As an example, consider a rare stamp that you bought at an auction for $1,000 several years ago. The stamp is now worth $25,000. At stamp auctions both the buyer and seller pay 10% commissions. Still assume that you are in the 25% federal income tax bracket and the 4% state income tax bracket (although with an expensive taste in stamps, you are likely in a higher bracket). Also assume a federal capital gains tax rate of 15% and a state rate of 2%. Note that, in this case, the original cost of the item (including commissions) becomes relevant.
|Stamp Donated to Charity||Stamp Sold and Cash Donated|
|original net cost||$1,100||$1,100|
|net sale price, amount to charity||$22,500||$22,500|
|tax benefit of donation||$7,250||$6,525|
|capital gains tax||$0||$3,638|
|net tax benefit||$7,250||$3,612|
Note that the fair market value is based on the "hammer price" of the stamp at auction, before the seller's commission is subtracted; that commission is a cost to the charity, not to you. This is greater than the net sale price you would receive if you sold the stamp. Also note that there really is no difference to the charity. If this had been stock and the charity had a very large investment portfolio, a commission might be negotiated lower than you pay, making the donation of the item a better deal for the charity than the donation of cash after the sale of stock. The capital gains taxes on the difference between net sales price and net cost consumes over half the tax benefit of the donation.
The conclusions are:
NOTE: The first conclusion does not apply when a donated item will actually be used by the charitable organization. For example, a donated car would be very much appreciated by an agency that provides transportation to low-income persons so they can commute to and from work or by an organization that teaches welfare recipients how to be auto mechanics. Since these recipients would keep the car and not immediately sell, it they get full value of the donation; and the donor would get the Kelly Blue Book value as an itemized deduction. (Using the principle that no one pays as much as retail on a private-party purchase of a used car and no one receives as little as wholesale on a private-party sale, I would take the mid-point between those two value. But then, I am not a tax professional.)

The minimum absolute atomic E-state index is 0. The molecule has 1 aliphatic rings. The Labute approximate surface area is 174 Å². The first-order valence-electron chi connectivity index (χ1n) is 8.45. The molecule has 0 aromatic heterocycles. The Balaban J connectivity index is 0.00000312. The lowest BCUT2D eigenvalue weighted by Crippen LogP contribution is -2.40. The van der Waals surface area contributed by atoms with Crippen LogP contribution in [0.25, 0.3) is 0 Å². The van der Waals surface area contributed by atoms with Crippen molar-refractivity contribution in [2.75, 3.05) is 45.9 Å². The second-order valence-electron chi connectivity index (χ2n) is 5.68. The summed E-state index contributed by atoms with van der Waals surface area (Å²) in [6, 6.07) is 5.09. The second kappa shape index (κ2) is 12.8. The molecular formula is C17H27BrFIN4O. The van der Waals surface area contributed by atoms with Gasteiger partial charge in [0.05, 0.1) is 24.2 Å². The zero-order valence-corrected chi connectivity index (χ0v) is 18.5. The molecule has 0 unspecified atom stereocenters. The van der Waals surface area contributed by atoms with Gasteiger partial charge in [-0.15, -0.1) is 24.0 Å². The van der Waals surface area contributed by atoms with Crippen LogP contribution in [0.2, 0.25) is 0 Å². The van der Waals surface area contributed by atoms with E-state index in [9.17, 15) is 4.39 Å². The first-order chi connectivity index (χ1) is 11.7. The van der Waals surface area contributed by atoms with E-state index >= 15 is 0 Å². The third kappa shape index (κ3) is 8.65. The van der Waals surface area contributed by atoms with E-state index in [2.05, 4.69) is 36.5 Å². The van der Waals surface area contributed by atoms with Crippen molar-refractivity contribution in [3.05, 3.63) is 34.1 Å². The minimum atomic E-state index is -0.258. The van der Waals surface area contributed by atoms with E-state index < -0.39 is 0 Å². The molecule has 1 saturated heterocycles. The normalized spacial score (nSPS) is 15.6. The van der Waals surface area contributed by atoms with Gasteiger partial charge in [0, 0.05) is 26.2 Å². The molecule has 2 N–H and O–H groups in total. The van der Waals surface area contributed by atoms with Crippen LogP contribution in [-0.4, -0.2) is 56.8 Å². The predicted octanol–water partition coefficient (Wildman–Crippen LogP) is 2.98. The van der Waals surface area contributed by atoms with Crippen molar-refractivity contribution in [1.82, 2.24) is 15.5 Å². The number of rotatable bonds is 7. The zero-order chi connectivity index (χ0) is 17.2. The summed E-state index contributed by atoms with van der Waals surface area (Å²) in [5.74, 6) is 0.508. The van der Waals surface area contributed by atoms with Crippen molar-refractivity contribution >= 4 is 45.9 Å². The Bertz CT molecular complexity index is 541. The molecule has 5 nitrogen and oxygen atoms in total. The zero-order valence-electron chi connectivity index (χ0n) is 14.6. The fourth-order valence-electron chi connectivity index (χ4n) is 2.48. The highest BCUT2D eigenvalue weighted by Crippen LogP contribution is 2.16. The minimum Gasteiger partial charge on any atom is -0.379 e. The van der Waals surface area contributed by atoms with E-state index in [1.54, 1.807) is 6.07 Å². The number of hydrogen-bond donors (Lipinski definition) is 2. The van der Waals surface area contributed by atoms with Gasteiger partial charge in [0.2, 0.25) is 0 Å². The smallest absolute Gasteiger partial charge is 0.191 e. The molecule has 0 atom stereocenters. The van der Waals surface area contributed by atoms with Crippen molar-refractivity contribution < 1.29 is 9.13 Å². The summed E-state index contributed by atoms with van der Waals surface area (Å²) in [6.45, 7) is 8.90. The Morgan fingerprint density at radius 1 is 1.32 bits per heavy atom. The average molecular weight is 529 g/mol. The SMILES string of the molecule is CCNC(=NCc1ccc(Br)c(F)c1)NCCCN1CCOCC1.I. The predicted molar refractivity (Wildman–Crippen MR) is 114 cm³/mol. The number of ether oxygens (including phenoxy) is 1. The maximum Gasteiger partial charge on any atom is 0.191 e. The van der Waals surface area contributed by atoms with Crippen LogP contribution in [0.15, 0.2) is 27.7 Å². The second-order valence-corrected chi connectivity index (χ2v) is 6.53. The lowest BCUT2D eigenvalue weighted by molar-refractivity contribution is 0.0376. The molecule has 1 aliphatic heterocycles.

29 November 1998
Updated 2 March 2015
In California, a new law (Business and Professions Code, §22930) requires a charity that solicits donations of vehicles and asserts some percentage of the proceeds it receives must follow a specific formula when describing that percentage. The formula disallows as proceeds any costs of soliciting or selling the vehicle, even when the charity pays those costs itself out of the proceeds. In other words, only funds applied to actual charitable purposes can be counted.
1 January 1999
Donating a car or other possession is not as simple as the advertisements indicate. For any item worth more than $500, the donor must file Form 8283 with his or her federal income tax return.
For donations totaling more than $5,000 (except for publicly-traded securities or for non-public securities worth less than $10,000), additional rules apply. The recipient charity must sign the Form 8283. An appraisal is required from a qualified appraiser who is not involved in the transaction — not connected to the donor, recipient, or broker selling the item. Finally, if the charity sells the item within two years after receiving the donation, the charity must then file Form 8282 and send a copy of that form to the donor.
6 February 1999
Problems with car donation campaigns have become so serious that the IRS finally had to issue a memo on the subject. Two key points are raised in the memo:
According to the memo, a taxpayer claiming a donation for a vehicle when the ownership did not actually pass to a charity or claiming an excessive amount for the deduction faces more than merely having the deduction disallowed. The IRS is prepared to assess the same penalties as if an abusive (illegal) tax shelter were claimed.
25 February 2002